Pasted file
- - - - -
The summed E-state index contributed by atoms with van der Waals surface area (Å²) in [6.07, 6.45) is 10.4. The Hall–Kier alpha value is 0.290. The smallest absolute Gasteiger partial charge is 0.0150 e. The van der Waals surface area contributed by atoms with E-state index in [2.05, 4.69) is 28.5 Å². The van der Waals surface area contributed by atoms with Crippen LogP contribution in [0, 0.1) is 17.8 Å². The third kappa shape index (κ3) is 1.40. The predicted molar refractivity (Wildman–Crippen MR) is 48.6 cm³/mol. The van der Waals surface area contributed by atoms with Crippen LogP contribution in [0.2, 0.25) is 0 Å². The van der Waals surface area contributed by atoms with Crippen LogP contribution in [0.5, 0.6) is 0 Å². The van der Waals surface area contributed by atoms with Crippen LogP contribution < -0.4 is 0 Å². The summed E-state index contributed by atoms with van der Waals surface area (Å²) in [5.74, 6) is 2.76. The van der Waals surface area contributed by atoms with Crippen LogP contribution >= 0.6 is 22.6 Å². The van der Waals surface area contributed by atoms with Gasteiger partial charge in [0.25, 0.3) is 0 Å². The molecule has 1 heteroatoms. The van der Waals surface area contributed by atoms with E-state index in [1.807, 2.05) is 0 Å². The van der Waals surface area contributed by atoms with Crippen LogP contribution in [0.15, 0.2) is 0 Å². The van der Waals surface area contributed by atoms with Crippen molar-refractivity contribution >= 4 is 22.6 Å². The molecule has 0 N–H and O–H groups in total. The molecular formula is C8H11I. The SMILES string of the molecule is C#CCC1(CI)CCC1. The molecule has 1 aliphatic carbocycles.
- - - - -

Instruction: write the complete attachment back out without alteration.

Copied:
The summed E-state index contributed by atoms with van der Waals surface area (Å²) in [6.07, 6.45) is 10.4. The Hall–Kier alpha value is 0.290. The smallest absolute Gasteiger partial charge is 0.0150 e. The van der Waals surface area contributed by atoms with E-state index in [2.05, 4.69) is 28.5 Å². The van der Waals surface area contributed by atoms with Crippen LogP contribution in [0, 0.1) is 17.8 Å². The third kappa shape index (κ3) is 1.40. The predicted molar refractivity (Wildman–Crippen MR) is 48.6 cm³/mol. The van der Waals surface area contributed by atoms with Crippen LogP contribution in [0.2, 0.25) is 0 Å². The van der Waals surface area contributed by atoms with Crippen LogP contribution in [0.5, 0.6) is 0 Å². The van der Waals surface area contributed by atoms with Crippen LogP contribution < -0.4 is 0 Å². The summed E-state index contributed by atoms with van der Waals surface area (Å²) in [5.74, 6) is 2.76. The van der Waals surface area contributed by atoms with Crippen LogP contribution >= 0.6 is 22.6 Å². The van der Waals surface area contributed by atoms with Gasteiger partial charge in [0.25, 0.3) is 0 Å². The molecule has 1 heteroatoms. The van der Waals surface area contributed by atoms with E-state index in [1.807, 2.05) is 0 Å². The van der Waals surface area contributed by atoms with Crippen LogP contribution in [0.15, 0.2) is 0 Å². The van der Waals surface area contributed by atoms with Crippen molar-refractivity contribution >= 4 is 22.6 Å². The molecule has 0 N–H and O–H groups in total. The molecular formula is C8H11I. The SMILES string of the molecule is C#CCC1(CI)CCC1. The molecule has 1 aliphatic carbocycles.